12. The __ reacts with primary, secondary, and tertiary alcohols at predictable rates, and these rates can distinguish among the three types of alcohols. When the reagent is first added to the alcohol, the mixture forms a single __: The concentrated HCl solution is very polar and the polar alcohol-zinc chloride complex dissolves. Once the alcohol has reacted to form the alkyl halide, the relatively nonpolar halide separates into a second phase.
    • Lucas reagent
    • homogeneous phase
  13. What is the Lucas test?

    Tertiary alcohols react and show a __ almost instantly because they form relatively stable __. Secondary alcohols react in about 1 to 5 minutes because their secondary carbocations are less stable than tertiary ones. Primary alcohols react very slowly. Since the activated primary alcohol cannot form a __, it simply remains in solution until it is attacked by the chloride ion. With a primary alcohol, the reaction may take from ten minutes to several days
    adding the Lucas reagent to an unknown alcohol and watching for the second phase to separate

    second phase

    tertiary carbocations

  14. Limitations on the Use of Hydrohalic Acids with Alcohols
    The reactions of alcohols with hydrohalic acids do not always give good yields of the expected alkyl halides. Four principal limitations restrict the generality of this technique. What are they?
    • 1) Poor yields of alkyl chlorides from primary and secondary alcohols
    • 2) Eliminations
    • 3) Rearrangements
    • 4) Limited ability to make alkyl halides
  15. 1) Poor yields. 

    __ and __ react with HCl much more slowly than __, even with ZnCl2 added. Under these conditions, __ may prevent good yields of the alkyl halides.
    • Primary and secondary alcohols
    • side reactions
  16. 2) Elimination

    Heating an alcohol in a concentrated acid like HCl or HBr often leads to __. Once the hydroxyl group of the alcohol has been __ and converted to __, it becomes a candidate for __ and __.
    • elimination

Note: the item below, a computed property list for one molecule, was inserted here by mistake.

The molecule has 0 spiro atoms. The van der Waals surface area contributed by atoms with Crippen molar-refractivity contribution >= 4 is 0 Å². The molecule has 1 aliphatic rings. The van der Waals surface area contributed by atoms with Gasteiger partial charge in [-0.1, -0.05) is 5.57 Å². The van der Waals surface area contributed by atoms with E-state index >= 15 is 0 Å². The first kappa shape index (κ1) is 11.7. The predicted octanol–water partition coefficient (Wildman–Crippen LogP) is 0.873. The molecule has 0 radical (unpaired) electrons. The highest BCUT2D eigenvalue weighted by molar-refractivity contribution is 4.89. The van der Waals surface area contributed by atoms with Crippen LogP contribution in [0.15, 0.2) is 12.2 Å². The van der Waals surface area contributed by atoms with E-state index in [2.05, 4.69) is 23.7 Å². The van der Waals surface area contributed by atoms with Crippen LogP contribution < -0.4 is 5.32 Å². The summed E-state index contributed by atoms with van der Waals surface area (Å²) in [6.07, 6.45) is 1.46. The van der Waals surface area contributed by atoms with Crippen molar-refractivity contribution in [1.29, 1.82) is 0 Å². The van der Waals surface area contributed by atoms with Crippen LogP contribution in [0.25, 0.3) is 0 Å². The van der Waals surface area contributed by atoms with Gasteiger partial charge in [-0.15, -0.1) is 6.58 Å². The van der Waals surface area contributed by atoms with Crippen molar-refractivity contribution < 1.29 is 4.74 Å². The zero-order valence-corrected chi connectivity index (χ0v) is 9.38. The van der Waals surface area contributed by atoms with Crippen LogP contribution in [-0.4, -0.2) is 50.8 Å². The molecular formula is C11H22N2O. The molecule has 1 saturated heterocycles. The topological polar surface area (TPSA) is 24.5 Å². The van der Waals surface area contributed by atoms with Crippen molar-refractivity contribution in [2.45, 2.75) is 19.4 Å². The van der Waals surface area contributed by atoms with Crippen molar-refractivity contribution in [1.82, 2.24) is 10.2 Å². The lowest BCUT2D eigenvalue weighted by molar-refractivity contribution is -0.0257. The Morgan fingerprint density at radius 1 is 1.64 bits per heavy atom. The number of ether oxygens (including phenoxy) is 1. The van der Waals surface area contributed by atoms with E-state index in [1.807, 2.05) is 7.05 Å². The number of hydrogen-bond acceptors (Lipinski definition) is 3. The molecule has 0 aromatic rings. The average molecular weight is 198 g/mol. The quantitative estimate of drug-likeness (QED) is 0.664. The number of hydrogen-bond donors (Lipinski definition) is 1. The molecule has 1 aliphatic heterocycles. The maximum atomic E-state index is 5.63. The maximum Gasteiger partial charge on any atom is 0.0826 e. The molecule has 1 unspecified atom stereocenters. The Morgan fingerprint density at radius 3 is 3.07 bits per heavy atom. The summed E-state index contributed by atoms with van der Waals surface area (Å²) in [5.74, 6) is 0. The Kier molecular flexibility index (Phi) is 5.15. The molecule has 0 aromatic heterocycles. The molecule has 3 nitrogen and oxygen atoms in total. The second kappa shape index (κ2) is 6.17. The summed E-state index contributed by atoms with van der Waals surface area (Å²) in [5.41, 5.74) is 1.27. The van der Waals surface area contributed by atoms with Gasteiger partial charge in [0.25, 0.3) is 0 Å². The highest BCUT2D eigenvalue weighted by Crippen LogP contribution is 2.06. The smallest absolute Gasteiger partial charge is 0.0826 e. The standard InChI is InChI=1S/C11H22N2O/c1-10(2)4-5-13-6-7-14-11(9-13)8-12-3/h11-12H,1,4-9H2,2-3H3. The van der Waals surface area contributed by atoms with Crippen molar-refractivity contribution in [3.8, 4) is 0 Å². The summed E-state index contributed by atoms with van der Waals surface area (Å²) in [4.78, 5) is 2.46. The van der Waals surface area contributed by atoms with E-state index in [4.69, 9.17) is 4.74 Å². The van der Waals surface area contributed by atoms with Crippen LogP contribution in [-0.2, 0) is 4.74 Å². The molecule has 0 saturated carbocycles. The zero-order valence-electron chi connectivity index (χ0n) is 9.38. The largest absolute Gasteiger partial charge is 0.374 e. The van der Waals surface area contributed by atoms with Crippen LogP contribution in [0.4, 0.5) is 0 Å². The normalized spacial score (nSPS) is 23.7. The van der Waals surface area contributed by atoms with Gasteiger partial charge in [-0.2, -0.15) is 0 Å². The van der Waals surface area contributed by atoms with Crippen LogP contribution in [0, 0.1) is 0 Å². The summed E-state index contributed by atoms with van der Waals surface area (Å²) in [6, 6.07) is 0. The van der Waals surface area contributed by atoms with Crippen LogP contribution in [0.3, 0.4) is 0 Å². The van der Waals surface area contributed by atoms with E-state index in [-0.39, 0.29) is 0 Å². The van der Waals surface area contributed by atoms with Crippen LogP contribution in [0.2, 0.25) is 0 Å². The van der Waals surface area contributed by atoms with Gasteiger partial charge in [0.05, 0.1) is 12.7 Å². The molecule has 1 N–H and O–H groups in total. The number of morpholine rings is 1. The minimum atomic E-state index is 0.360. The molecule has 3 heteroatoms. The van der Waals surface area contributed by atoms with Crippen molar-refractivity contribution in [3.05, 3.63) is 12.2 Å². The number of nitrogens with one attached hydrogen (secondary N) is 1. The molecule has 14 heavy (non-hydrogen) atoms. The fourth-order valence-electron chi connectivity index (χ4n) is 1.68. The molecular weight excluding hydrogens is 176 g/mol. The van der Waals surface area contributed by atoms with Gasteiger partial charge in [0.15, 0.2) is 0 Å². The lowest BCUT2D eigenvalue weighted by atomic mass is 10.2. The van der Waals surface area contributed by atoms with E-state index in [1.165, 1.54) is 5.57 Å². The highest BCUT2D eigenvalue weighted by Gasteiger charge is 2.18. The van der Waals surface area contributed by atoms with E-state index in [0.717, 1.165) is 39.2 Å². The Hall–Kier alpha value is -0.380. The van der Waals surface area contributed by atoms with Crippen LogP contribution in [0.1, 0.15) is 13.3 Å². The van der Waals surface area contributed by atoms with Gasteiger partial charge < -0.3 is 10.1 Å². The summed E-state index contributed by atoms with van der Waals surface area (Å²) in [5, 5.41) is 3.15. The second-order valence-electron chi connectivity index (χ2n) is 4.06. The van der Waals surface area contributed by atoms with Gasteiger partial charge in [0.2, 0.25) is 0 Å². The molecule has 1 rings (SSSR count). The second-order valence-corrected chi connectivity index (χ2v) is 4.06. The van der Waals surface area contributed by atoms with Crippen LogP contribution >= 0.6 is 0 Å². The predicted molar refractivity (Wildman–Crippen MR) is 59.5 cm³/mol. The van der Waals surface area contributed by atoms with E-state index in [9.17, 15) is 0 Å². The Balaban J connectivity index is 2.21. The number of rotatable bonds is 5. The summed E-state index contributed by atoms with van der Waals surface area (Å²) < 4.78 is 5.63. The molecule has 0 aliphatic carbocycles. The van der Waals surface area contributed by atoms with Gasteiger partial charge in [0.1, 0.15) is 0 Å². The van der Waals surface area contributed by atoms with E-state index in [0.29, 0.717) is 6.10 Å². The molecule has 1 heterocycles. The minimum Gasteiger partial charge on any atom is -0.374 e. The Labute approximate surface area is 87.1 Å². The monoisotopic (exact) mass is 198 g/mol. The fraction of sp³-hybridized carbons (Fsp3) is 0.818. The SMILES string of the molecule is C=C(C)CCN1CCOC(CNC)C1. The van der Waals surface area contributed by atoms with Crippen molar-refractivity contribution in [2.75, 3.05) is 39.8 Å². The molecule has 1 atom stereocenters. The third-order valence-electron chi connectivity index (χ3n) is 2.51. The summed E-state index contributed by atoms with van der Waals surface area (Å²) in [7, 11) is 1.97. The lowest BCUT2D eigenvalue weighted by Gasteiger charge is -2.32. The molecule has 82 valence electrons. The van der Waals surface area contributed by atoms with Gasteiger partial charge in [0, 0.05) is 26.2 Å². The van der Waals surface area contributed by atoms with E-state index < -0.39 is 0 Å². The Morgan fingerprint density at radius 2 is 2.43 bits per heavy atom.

• protonated
    • a good LG
    • sub
    • elim
  17. 3) Rearrangements

    __ are always prne to __. This may occur as the __ leaves or as the __ has formed.

    4) Limited ability

    Many alcohols don't react with __ to give acceptable yields of __ because they are valuable intermediates since __ are most reactive of the alkyl halides.
    • carbocation intermediates
    • rearrangements 
    • LG
    • cation
    • HI
    • alkyl iodides
    • iodides
  18. Seceral __ are useful for converting alcohols to alkyl halides and are commercially available. It's unstable and can be generated in situ by the reaction of __ with __.
    • phosphorus halides
    • phosphorus
    • iodine
  19. __ produce good yields of most primary and secondary alkyl halides, but none works well with tertiary. The two __ used most often are __ and the __ combo. __ is often thebest reagent for converting __ to the __, especially if the alcohol might rearrange in strong acid.
    • phosphorus halides x2
    • PBr3
    • phosphorus/iodine 
    • PBr3
    • primary or secondary alcohol
    • alkyl bromide
  20. A __ is one of the best reagents for converting a primary or secondary alcohol to the __. For the synthesis of __, __ generally gives better yields than __ or __, especially with tertiary alcohols.
    • phosphorus and iodine combo
    • alkyl iodide
    • alkyl chlorides, thionyl chloride
    • PCl3 or PCl5
  21. Mechanism of the Reaction with Phosphorus Trihalides

    The mechanism of the reaction of alcohols with phosphorus trihalides explains why __ are uncommon and why __ work poorly with tertiary alcohols.
    • rearrangments 
    • phosphorus halides
  22. Reaction of Alcohols with PBr3
    • 1: PBr3 is a strong electrophile. An alcohol displaces bromide ion from PBr3 to give an excellent leaving group
    • 2: Bromide displaces the LG to give the alkyl bromide
  23. __ are uncommon because no __ is involved, so there is no opportunity for __. This mechanism also explains the poor yields with __. The final step is an __ where __ attacks the back side of an alkyl group. This attack is hindered if the alkyl group is __. In the case of a __, an __ is needed. It may be slow and it invites __.
    • rearrangements
    • carbocation
    • rearrangement
    • tertiary alcohols
    • Sn2 displacement
    • bromide
    • tertiary
    • ionization to a carbocation
    • side reactions
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Orgo 11.6-11.8